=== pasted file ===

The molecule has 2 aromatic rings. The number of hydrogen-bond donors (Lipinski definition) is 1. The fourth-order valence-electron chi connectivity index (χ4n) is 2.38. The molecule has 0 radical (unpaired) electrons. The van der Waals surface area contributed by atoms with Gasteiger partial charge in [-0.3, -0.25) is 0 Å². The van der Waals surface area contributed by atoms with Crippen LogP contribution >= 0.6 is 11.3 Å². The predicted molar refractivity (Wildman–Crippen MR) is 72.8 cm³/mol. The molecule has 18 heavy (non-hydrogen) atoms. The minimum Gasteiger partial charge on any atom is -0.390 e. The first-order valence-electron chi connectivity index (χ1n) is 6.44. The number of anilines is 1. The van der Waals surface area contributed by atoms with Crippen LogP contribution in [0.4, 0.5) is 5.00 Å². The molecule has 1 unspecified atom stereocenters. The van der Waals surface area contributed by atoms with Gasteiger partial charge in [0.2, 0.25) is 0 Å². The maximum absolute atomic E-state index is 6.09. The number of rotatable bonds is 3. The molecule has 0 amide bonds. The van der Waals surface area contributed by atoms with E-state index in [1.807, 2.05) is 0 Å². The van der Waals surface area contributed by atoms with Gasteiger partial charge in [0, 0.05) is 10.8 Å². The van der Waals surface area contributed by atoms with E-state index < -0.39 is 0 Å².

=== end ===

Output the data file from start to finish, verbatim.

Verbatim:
The molecule has 2 aromatic rings. The number of hydrogen-bond donors (Lipinski definition) is 1. The fourth-order valence-electron chi connectivity index (χ4n) is 2.38. The molecule has 0 radical (unpaired) electrons. The van der Waals surface area contributed by atoms with Gasteiger partial charge in [-0.3, -0.25) is 0 Å². The van der Waals surface area contributed by atoms with Crippen LogP contribution >= 0.6 is 11.3 Å². The predicted molar refractivity (Wildman–Crippen MR) is 72.8 cm³/mol. The molecule has 18 heavy (non-hydrogen) atoms. The minimum Gasteiger partial charge on any atom is -0.390 e. The first-order valence-electron chi connectivity index (χ1n) is 6.44. The number of anilines is 1. The van der Waals surface area contributed by atoms with Crippen LogP contribution in [0.4, 0.5) is 5.00 Å². The molecule has 1 unspecified atom stereocenters. The van der Waals surface area contributed by atoms with Gasteiger partial charge in [0.2, 0.25) is 0 Å². The maximum absolute atomic E-state index is 6.09. The number of rotatable bonds is 3. The molecule has 0 amide bonds. The van der Waals surface area contributed by atoms with E-state index in [1.807, 2.05) is 0 Å². The van der Waals surface area contributed by atoms with Gasteiger partial charge in [0, 0.05) is 10.8 Å². The van der Waals surface area contributed by atoms with E-state index < -0.39 is 0 Å².